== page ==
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Scaffolding Falls Claims 2 Lives

Thursday, June 25, 2015

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AMES, IA--Authorities are investigating a scaffolding accident that killed two workers Friday (June 22) at a new student housing project near Iowa State University.

The workers, identified as Javier Hernandez and Alfredo Jarez, both of Des Moines, fell three stories from scaffolding while working on exterior siding at The Foundry. The six-story apartment complex is nearly complete.

The Foundry
The Opus Group

Two siding workers fell three stories while working on The Foundry, a new apartment complex in Ames, IA. The project, near Iowa State University, is set to open in the fall.

Hernandez, 35, was pronounced dead at the scene. Jarez, whose age was unknown, died later at a local hospital, Ames Police Cmdr. Jason Tuttle told media outlets.

A local television station, KCCI, reported that as one of the workers was falling, the other tried to grab him but could not pull him to safety.

Not Tied In

The cause of the accident remains under investigation by the Ames Police Department, the Iowa Occupational Safety and Health Administration, and the developer.

Police said the workers had been wearing safety harnesses, but they were not fastened to safety ropes on the scaffolding at the time, according to a local newspaper.

The victims had been working for siding subcontractor Whitey Exteriors, of Indianola, IA, on the project.

Developer Statement

The Foundry, on the site of the former campus bookstore, is being developed by Opus Development Company; the design-builder is Opus Design Build LLC. The architect is Opus AE Group and Elness Swenson Graham Architects Inc. of Minneapolis.

Opus said it had halted work on the site over the weekend, but resumed construction activities on Monday (June 22). The company also issued words of condolence on behalf of the project team.

fall protection
OSHA

Police said the men had been wearing safety harnesses but were not tied in to safety ropes. The image does not show the workers in this case.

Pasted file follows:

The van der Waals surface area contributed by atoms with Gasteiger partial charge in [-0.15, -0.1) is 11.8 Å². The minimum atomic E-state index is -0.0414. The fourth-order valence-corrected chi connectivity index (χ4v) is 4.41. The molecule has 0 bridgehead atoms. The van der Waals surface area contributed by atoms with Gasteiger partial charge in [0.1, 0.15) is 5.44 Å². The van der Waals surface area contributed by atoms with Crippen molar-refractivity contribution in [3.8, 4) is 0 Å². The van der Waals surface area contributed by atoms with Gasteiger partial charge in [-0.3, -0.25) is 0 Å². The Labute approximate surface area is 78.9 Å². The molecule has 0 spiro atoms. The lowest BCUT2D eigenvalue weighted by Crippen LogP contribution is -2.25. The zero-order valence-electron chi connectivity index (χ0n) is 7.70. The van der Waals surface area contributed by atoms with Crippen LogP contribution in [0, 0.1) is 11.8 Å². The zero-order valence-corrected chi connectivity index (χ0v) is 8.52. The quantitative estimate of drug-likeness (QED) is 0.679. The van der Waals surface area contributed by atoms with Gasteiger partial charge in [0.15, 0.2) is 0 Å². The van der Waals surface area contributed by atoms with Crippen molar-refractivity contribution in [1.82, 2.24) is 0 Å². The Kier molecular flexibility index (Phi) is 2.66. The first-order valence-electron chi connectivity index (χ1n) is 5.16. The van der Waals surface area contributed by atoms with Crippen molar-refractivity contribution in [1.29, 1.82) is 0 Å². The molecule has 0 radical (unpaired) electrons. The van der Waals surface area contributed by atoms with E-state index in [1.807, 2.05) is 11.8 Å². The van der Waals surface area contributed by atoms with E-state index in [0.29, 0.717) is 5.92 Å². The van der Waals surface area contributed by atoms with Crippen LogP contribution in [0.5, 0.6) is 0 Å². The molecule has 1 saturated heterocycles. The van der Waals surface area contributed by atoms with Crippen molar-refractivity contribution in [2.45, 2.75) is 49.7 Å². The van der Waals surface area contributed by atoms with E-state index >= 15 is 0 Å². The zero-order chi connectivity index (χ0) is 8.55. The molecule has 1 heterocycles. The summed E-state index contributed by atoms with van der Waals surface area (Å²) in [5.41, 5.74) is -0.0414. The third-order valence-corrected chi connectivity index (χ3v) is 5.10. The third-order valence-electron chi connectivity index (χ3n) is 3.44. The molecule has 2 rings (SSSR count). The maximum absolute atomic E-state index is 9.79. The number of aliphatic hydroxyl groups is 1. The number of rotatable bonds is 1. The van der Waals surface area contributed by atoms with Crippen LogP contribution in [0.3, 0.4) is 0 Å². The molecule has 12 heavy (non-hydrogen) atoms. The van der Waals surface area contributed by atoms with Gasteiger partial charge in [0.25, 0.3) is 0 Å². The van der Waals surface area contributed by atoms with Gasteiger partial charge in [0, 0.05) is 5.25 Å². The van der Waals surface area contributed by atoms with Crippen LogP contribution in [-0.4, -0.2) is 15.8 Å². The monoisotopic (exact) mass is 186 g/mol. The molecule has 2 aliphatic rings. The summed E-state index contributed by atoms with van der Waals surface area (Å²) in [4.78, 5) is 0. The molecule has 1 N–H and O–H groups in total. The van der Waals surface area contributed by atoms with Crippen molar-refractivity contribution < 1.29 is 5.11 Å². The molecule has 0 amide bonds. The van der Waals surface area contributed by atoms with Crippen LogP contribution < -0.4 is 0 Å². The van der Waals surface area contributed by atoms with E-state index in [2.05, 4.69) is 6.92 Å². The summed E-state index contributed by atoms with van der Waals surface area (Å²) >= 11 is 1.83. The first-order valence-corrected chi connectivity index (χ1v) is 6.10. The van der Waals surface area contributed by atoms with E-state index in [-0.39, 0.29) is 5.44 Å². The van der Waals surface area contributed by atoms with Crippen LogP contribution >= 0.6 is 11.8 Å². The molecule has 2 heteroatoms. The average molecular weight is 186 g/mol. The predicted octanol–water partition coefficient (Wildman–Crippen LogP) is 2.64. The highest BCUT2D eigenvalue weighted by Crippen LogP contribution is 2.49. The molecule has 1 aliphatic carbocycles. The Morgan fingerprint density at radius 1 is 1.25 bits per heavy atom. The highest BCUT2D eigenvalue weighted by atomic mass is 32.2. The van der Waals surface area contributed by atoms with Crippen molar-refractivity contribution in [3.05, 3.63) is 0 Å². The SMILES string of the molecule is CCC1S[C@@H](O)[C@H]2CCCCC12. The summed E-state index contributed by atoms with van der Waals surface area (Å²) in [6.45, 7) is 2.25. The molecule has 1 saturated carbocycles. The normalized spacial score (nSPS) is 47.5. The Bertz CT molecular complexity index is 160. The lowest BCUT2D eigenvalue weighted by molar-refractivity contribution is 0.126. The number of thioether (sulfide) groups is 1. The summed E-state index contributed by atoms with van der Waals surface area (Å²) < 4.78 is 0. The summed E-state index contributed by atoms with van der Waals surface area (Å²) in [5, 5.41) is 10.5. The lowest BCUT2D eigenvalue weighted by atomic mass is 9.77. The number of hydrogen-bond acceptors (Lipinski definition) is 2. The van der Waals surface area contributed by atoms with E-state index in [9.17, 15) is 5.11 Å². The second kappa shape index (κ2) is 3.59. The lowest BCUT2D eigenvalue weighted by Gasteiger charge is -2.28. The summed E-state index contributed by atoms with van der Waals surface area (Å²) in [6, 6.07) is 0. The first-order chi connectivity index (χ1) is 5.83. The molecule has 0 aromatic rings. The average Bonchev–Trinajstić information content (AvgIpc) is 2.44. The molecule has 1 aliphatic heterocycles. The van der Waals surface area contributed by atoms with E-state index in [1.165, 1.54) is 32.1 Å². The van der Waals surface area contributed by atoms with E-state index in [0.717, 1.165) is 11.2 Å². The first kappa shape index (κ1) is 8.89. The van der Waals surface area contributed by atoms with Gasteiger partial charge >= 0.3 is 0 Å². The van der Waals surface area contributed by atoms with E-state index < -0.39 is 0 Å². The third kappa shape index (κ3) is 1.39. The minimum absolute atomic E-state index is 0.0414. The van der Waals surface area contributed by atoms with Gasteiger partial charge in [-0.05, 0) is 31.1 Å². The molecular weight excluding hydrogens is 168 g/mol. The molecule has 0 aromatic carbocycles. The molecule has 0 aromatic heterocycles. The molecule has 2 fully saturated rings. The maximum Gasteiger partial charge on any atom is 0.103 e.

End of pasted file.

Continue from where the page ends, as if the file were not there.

“Our sympathies and prayers are with the families of the two workers,” the emailed statement said.

The Foundry is not affiliated with Iowa State University but is located adjacent to the campus, according to a university spokeswoman.

The Project

The Foundry will feature 7,500 square feet of retail space on the ground level and 53 apartment units, according to a project profile on the developer’s site.

The luxury apartment building is scheduled for completion in the fall.

Opus has completed multiple student housing projects throughout the Midwest.

OSHA Records

Both Opus and Whitey Exteriors have records of violations with OSHA.

According to a review of OSHA’s database, Opus was fined $2,450 in March 2015 for two safety hazards at job site in Michigan. The case was informally settled, and the company paid $560.

OSHA
OSHA

Falls are the leading cause of death in construction.

The records also show that Opus was cited for one serious safety hazard and fined $1,650 in October 2012. That case was resolved through a formal settlement, and the company paid $825.

Whitey Exteriors was fined $1,500 in January 2014 for a serious safety hazard regarding aerial lifts at a jobsite in Iowa. The siding contractor informally settled the case for $1,000.

In September 2012, Whitey Exteriors was fined $2,100 for two serious safety hazards involving fall protection. The company paid $1,365 to resolve that case, OSHA records show.

Iowa OSHA has six months to complete its investigation into The Foundry scaffolding accident.

   

Tagged categories: Access; Contractors; Fall protection; Fatalities; Good Technical Practice; Hazards; Health and safety; North America; OSHA; Residential Construction; Scaffolding; Subcontractors

Comment from Mark Clabaugh, (6/25/2015, 9:47 AM)

Why are fines imposed only to be settled at a lower amount? In most cases fines are low compared to the seriousness of the violation to begin with.


Comment from Gregory Stoner, (6/29/2015, 8:11 AM)

Time and time again I have heard complaints of how OSHA doesn't have the clout it needs to encourage compliance and yet when the opportunity arises the initial fines are reduced. But they complied so the fines were reduced is the usual response as though their compliance was at issue. So you are right Mark, no good reason to be lowering fines particularly for repeat offenders.


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